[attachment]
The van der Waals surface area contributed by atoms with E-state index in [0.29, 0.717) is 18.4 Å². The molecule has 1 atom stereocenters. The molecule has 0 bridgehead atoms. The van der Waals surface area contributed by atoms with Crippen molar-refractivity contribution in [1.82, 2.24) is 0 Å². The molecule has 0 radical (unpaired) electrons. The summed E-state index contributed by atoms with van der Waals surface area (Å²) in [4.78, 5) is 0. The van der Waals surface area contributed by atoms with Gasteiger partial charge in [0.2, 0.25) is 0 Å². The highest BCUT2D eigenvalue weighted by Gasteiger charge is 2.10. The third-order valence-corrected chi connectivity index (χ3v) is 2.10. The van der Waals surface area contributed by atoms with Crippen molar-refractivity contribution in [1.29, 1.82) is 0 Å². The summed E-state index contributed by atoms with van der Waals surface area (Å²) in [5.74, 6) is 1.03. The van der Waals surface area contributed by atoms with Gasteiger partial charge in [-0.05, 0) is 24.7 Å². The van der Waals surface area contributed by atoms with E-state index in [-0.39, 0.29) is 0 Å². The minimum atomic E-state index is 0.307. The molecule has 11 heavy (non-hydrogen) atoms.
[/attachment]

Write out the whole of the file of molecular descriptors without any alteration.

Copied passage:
The van der Waals surface area contributed by atoms with E-state index in [0.29, 0.717) is 18.4 Å². The molecule has 1 atom stereocenters. The molecule has 0 bridgehead atoms. The van der Waals surface area contributed by atoms with Crippen molar-refractivity contribution in [1.82, 2.24) is 0 Å². The molecule has 0 radical (unpaired) electrons. The summed E-state index contributed by atoms with van der Waals surface area (Å²) in [4.78, 5) is 0. The van der Waals surface area contributed by atoms with Gasteiger partial charge in [0.2, 0.25) is 0 Å². The highest BCUT2D eigenvalue weighted by Gasteiger charge is 2.10. The third-order valence-corrected chi connectivity index (χ3v) is 2.10. The van der Waals surface area contributed by atoms with Crippen molar-refractivity contribution in [1.29, 1.82) is 0 Å². The summed E-state index contributed by atoms with van der Waals surface area (Å²) in [5.74, 6) is 1.03. The van der Waals surface area contributed by atoms with Gasteiger partial charge in [-0.05, 0) is 24.7 Å². The van der Waals surface area contributed by atoms with E-state index in [-0.39, 0.29) is 0 Å². The minimum atomic E-state index is 0.307. The molecule has 11 heavy (non-hydrogen) atoms.